WOODSTOCK – When the Messinas signed a lease to rent Rick Sperando’s home in Spring Grove, he was told they had one dog.
“I have two little dogs, and I love dogs,” Sperando said. “So I had no problem with that.”
At some point, he learned that the dog had puppies.
“I was OK with that,” Sperando said. “But we never knew this other stuff was going on.”
Seventeen Great Danes were seized from Sperando’s home Sept. 27. The renters, Patricia and Sal Messina, have been charged with 17 misdemeanor counts of violating the Humane Care for Animals Act.
An inventory of the animals shows weights between 32.7 and 180 pounds, although the dogs’ ages are not listed. Documents with descriptions of some of the animals note “sores on front legs from elbows to paws” and “sores on all four feet.”
Days before those dogs were taken from the home, Woodstock-based Great Dane Rescue Midwest was called in to take nine females.
Also, on Sept. 22, six emaciated Great Danes were found running along a rural road in Walworth County, Wis. – just across the border from McHenry County.
A deputy with the Walworth County Sheriff’s Office said residents reported that the dogs had been seen in the area for about a week before being rounded up and turned over to the Lakeland Animal Shelter.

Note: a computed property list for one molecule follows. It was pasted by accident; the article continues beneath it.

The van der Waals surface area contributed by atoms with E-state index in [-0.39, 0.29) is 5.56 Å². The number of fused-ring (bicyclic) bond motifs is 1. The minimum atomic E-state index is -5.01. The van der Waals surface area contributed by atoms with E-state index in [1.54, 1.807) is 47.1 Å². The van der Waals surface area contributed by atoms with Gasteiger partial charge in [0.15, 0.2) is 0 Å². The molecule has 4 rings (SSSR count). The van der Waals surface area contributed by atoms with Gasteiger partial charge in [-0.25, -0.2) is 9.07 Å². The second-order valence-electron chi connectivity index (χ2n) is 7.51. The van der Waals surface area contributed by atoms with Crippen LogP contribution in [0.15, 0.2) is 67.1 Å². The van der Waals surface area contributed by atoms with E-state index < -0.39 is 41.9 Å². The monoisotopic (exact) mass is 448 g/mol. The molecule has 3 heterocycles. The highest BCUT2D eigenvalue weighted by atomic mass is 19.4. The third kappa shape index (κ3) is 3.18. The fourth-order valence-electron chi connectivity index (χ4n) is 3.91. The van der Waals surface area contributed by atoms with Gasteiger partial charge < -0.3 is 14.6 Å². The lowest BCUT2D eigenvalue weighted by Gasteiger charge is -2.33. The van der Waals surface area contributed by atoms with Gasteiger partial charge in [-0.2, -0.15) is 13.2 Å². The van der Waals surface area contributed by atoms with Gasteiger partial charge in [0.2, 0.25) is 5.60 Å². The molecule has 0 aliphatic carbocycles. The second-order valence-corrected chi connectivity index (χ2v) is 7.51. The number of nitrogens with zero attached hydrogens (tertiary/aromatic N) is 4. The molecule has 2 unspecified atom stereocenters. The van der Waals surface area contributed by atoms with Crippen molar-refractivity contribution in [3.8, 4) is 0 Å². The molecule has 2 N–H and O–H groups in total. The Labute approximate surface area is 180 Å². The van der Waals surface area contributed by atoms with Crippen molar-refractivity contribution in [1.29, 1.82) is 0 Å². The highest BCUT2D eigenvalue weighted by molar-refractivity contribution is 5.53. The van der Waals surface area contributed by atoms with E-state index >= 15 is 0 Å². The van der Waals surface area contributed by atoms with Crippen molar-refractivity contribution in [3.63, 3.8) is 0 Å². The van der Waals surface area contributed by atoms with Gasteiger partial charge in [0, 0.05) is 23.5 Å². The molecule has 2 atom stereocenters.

Deputy Alan Gorecki said he had been unaware of the charges against the Messinas but said he would be contacting the McHenry County Sheriff’s Office.
Sperando said he has been unable to get into the house the Messinas rented from him because of laws that protect renters’ rights. But based on pictures and accounts by police and Animal Control officials who were there when the dogs were seized, he estimates that between $200,000 to $300,000 in damage was done.
“They were raising the dogs in the pool room, cleaning the cages and flushing all the stuff out of the cages into the pool,” he said.
Sperando said he has been cited by the county for violations on the property, but has been granted an extension to make repairs.
The Messinas hadn’t paid rent for six months, he said.
“We believed everything the people were telling us, that they were down on their luck,” he said.
A breeder from Pennsylvania, Susan Fioravanti-Weaver, said she was fooled, too.
Patricia Messina seemed like a legitimate, honest breeder, and they had been working together, Weaver said
“She bred for 13 years, had a lot of knowledge,” she said. “Of course, I thought she was on the up and up, or I wouldn’t be in this mess.”
On Tuesday, Weaver traveled from her Pennsylvania home to McHenry County for the Messinas’ first scheduled court date. Weaver is trying to stake her claim to four of the dogs. She says she has papers proving ownership.
In the meantime, prosecutors have filed court documents asking that someone cover the cost of caring for the dogs. Aside from Weaver, two other parties have come forward, a woman from California and one from Michigan.
According to the documents filed Thursday, the cost of care for the dogs at Animal Control through Oct. 9 was $5,203.98. The estimated expense for the next 30 days is $8,576.45.
Weaver said she’s ready to come get her dogs, but Animal Control won’t give them to anyone without a court order.
The Messinas’ next scheduled court date for the case is Nov. 20.
For his part, Sperando said he just wants the Messinas out of his house.
Their attorney said earlier this week that they had moved out following death threats.
“We’ll never rent again,” Sperando said.